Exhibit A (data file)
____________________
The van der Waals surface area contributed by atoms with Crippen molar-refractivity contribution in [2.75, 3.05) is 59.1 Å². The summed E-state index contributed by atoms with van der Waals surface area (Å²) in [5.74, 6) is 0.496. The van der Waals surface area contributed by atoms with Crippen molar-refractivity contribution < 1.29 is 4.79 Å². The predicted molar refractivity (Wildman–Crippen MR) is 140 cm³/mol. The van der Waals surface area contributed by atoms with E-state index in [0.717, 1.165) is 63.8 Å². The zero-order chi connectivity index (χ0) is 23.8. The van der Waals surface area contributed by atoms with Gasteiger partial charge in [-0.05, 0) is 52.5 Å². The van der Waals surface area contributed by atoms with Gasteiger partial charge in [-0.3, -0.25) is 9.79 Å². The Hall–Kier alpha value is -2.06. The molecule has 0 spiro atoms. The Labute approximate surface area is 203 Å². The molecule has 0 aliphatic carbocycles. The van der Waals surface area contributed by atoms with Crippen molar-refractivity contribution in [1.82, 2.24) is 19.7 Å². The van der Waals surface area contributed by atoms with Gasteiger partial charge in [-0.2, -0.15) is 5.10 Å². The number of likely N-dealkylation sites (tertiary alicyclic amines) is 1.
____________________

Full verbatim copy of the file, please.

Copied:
The van der Waals surface area contributed by atoms with Crippen molar-refractivity contribution in [2.75, 3.05) is 59.1 Å². The summed E-state index contributed by atoms with van der Waals surface area (Å²) in [5.74, 6) is 0.496. The van der Waals surface area contributed by atoms with Crippen molar-refractivity contribution < 1.29 is 4.79 Å². The predicted molar refractivity (Wildman–Crippen MR) is 140 cm³/mol. The van der Waals surface area contributed by atoms with E-state index in [0.717, 1.165) is 63.8 Å². The zero-order chi connectivity index (χ0) is 23.8. The van der Waals surface area contributed by atoms with Gasteiger partial charge in [-0.05, 0) is 52.5 Å². The van der Waals surface area contributed by atoms with Gasteiger partial charge in [-0.3, -0.25) is 9.79 Å². The Hall–Kier alpha value is -2.06. The molecule has 0 spiro atoms. The Labute approximate surface area is 203 Å². The molecule has 0 aliphatic carbocycles. The van der Waals surface area contributed by atoms with Crippen molar-refractivity contribution in [1.82, 2.24) is 19.7 Å². The van der Waals surface area contributed by atoms with Gasteiger partial charge in [-0.2, -0.15) is 5.10 Å². The number of likely N-dealkylation sites (tertiary alicyclic amines) is 1.